The Criminalization of the State in Africa (African Issues) Paperback – 21 Jan 1999
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The extent to which the trends identified in this book grow or diminish in importance and geographical extent seems to be a major determinant of the future of African politics. - John A. Wiseman in THE JOURNAL OF MODERN AFRCAN STUDIES It is without doubt concerned with a topic of great importance, about which much is rumoured but little of analytical substance is written ... These are difficult questions and the authors must be applauded for having attempted to make sense of their complexities. - Patrick Chabal in INTERNATIONAL AFFAIRS What is positive about this book is that it not only presents a number of cases but also shows their historical, economic and cultural connections. The present problems are seen from a wide perspective stemming from precolonial and colonial situations as well as the situations created by independence struggles and the reign of nationalistic governments. What is suggested is that all this should be viewed in the light of historical continuity rather than discontinuity. AFRICA THEOLOGICAL JOURNAL
About the Author
Jean-Francois Bayart is Director of the Centre d'Etudes et de Recherches Internationals, Paris.Stephen Ellis is a Senior Researcher at the African Studies Centre at Leiden and former editor of Africa Confidential.Beatrice Hibou is a Fellow at the Centre National de la Recherche Scientifique attached to the Centre d'Etudes d'Afrique Noir, Bordeaux." --This text refers to an out of print or unavailable edition of this title.
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Top Customer Reviews
The strength of this book is its empirical and discursive focus and its avoidance of the temptation to slip into moralising despair and to reduce the meaning of phenomena to their meaning for western observers. It also provides clear structural explanations of the trends it analyses.Read more ›
The phenomena are familiar to those who follow African affairs now; in a few cases the process has proved reversible or at least stoppable; but not in most.
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Huntington and other past scholars posit that under conditions of economic stimulus in a modernizing society, social mobilization is the trigger for destabilization. Hibou, however, points to the nature of the African state itself as being responsible for political instability under conditions of economic stimulus. In other words, neoliberal market stimulus fails in Africa not because of mobilized citizens whose demands cannot be met, but because of the complex nature of the African state.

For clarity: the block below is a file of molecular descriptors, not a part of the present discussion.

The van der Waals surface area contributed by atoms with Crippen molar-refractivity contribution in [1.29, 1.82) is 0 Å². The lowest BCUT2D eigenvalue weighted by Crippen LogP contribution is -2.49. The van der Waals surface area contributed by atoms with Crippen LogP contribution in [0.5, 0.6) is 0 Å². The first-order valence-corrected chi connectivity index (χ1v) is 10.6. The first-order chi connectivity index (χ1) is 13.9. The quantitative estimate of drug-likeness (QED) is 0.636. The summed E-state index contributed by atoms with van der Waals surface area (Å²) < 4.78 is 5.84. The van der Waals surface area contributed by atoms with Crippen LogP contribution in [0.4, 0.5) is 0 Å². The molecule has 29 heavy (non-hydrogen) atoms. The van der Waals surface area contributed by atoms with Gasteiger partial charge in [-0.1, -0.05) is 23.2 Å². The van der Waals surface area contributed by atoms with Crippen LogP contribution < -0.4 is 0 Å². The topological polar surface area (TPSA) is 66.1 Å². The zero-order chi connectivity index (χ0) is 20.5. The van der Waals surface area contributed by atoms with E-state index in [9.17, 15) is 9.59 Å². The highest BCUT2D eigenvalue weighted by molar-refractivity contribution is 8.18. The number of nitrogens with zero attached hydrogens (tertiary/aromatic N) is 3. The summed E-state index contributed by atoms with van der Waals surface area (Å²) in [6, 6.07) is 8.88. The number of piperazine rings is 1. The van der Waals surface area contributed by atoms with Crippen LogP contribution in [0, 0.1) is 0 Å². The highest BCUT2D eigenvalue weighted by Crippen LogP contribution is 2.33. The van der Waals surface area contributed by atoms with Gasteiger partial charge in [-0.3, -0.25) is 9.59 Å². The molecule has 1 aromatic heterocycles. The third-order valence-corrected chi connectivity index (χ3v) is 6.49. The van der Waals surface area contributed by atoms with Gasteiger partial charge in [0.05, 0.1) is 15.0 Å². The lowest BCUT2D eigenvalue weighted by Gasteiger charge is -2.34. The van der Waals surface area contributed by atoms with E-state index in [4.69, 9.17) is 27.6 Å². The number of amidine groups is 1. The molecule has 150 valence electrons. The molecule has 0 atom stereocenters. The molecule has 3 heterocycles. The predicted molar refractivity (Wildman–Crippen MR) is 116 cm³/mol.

What is Hibou's conception of the African state, and how does it differ from Huntington's? Huntington tends to see the state in terms of how "institutionalized" it is, with a well-institutionalized state presumably having well-functioning formal political institutions that are adaptable, complex, autonomous and coherent. Hibou, however, goes far beyond a conventional political science view of institutions, by conceptualizing the African state as a "shadow" state:
"the relationships, institutions and people most prominently in public view are not necessarily the most powerful. Elements which at first sight appear to be obstacles to the functioning of the state may turn out, on closer inspection, actually to belong to the state . . . via a web of informal concessions, carefully negotiated privileges - notably including impunity for economic offences - and personal and political relationships" (88-89).
Accordingly, Hibou argues that neoliberalism has failed in Africa because it fails to take account of the state's informal shadow as an economic actor. In seeking to tie the hands of formal state actors to prevent conventional "rent-seeking" behavior, neoliberals have given more power to the informal sector, which tends to engage in economic activity that may not only be "rent-seeking," but also "criminal" by many standards. Neoliberalism thus destroys formal institutions in Africa, and encourages "the development of personal networks, of informal or even illegal practices" (93).
Thus, unlike Huntington's theory that social mobilization coupled with economic inequality destabilizes developing polities, Hibou posits instead that the nature of African states should be given prime explanatory weight in showing why economic stimulus might produce results opposite to those intended.
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